Thick fog snaked through valleys northeast of Vancouver in late February 2010. The Moderate Resolution Imaging Spectroradiometer (MODIS) on NASA’s Terra satellite captured these images at 11:35 a.m. local time (19:35 UTC) on February 21, 2010.
The top image is a true-color picture of the area, where the difference between fog and snow-capped mountain peaks is primarily one of texture. The bottom image uses a combination of infrared and visible light. In the bottom image, vegetation appears bright green, snow appears bright turquoise, and fog appears as a very pale, muted blue-green.
Fog is simply a cloud lying on the ground. Like all clouds, it forms when the air reaches its dew point, which is the temperature to which an air mass must be cooled for the water vapor in it to condense into liquid droplets.
Valley fog is common in the Pacific Northwest. On clear winter nights, the ground and overlying air cool off rapidly, especially at high elevations. Cold air is denser than warm air, and it sinks down into the valleys. The moist air in the valleys gets chilled to its dew point, and fog forms. If undisturbed by winds, such fog may persist for days.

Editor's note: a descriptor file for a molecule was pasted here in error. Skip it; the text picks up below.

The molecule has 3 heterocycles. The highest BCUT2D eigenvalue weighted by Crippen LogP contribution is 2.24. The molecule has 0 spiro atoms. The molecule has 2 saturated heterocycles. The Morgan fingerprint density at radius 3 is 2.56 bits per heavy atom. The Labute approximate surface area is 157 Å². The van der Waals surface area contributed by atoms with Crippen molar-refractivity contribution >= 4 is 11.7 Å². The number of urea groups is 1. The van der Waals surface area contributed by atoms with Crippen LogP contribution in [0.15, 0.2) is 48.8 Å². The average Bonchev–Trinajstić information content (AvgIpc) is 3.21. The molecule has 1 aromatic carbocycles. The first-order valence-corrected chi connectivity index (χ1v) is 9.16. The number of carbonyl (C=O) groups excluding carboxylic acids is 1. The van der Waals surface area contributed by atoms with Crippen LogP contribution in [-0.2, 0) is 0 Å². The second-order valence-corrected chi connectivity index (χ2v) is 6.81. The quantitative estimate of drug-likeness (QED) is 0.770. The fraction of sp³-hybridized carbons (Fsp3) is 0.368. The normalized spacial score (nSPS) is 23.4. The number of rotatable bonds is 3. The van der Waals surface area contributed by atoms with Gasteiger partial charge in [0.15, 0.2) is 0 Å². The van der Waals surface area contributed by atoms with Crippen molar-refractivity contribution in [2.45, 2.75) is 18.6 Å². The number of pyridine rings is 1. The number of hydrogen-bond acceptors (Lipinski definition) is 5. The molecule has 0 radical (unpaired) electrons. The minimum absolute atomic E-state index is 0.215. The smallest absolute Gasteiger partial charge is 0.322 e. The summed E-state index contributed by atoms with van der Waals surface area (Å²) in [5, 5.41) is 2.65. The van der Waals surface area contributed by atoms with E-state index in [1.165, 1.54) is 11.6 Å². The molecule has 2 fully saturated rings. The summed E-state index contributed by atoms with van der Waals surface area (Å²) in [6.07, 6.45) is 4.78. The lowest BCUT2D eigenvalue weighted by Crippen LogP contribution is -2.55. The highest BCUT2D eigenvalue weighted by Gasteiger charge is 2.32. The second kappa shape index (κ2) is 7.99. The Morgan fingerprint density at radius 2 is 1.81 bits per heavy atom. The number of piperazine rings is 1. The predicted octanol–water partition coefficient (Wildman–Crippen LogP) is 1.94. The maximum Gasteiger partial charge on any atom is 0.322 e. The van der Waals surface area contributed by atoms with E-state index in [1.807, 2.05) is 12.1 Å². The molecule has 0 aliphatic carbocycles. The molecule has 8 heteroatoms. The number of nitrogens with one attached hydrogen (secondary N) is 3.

During the 2010 Winter Olympics in Vancouver, fog interfered with some events, but the fog in these images is well northeast of Olympic venues at Vancouver and Whistler.
Additional true- and false-color imagery of this region is available from the MODIS Rapid Response Team.
NASA Earth Observatory image created by Jesse Allen, using data provided courtesy of the Goddard Level 1 and Atmospheric Archive and Distribution System (LAADS). Caption by Michon Scott.
Acquired February 21, 2010, these true- and false-color images of British Columbia show fog filling mountain valleys northeast of Vancouver. In the false-color image, vegetation appears bright green, snow appears bright turquoise, and fog appears as a very pale, muted blue-green.